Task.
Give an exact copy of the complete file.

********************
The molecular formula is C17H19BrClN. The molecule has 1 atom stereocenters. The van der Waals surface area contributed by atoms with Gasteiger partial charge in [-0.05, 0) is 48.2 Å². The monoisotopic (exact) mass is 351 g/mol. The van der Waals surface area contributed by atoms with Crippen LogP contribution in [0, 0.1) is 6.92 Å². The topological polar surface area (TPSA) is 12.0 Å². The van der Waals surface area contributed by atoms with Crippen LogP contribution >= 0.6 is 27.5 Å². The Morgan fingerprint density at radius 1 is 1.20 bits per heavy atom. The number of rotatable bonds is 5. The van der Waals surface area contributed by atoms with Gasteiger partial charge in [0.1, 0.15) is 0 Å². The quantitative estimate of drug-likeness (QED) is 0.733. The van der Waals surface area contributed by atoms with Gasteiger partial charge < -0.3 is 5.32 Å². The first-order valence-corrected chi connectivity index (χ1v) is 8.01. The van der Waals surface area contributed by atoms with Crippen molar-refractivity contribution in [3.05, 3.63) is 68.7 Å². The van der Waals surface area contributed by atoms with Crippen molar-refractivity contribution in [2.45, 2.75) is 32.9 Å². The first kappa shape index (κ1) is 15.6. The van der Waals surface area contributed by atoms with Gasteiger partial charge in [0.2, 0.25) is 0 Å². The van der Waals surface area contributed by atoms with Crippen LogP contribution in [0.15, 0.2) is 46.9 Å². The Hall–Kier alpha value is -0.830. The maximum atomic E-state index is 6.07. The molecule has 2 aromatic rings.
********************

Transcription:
The molecular formula is C17H19BrClN. The molecule has 1 atom stereocenters. The van der Waals surface area contributed by atoms with Gasteiger partial charge in [-0.05, 0) is 48.2 Å². The monoisotopic (exact) mass is 351 g/mol. The van der Waals surface area contributed by atoms with Crippen LogP contribution in [0, 0.1) is 6.92 Å². The topological polar surface area (TPSA) is 12.0 Å². The van der Waals surface area contributed by atoms with Crippen LogP contribution >= 0.6 is 27.5 Å². The Morgan fingerprint density at radius 1 is 1.20 bits per heavy atom. The number of rotatable bonds is 5. The van der Waals surface area contributed by atoms with Gasteiger partial charge in [0.1, 0.15) is 0 Å². The quantitative estimate of drug-likeness (QED) is 0.733. The van der Waals surface area contributed by atoms with Gasteiger partial charge < -0.3 is 5.32 Å². The first-order valence-corrected chi connectivity index (χ1v) is 8.01. The van der Waals surface area contributed by atoms with Crippen molar-refractivity contribution in [3.05, 3.63) is 68.7 Å². The van der Waals surface area contributed by atoms with Crippen molar-refractivity contribution in [2.45, 2.75) is 32.9 Å². The first kappa shape index (κ1) is 15.6. The van der Waals surface area contributed by atoms with Gasteiger partial charge in [0.2, 0.25) is 0 Å². The van der Waals surface area contributed by atoms with Crippen LogP contribution in [0.15, 0.2) is 46.9 Å². The Hall–Kier alpha value is -0.830. The maximum atomic E-state index is 6.07. The molecule has 2 aromatic rings.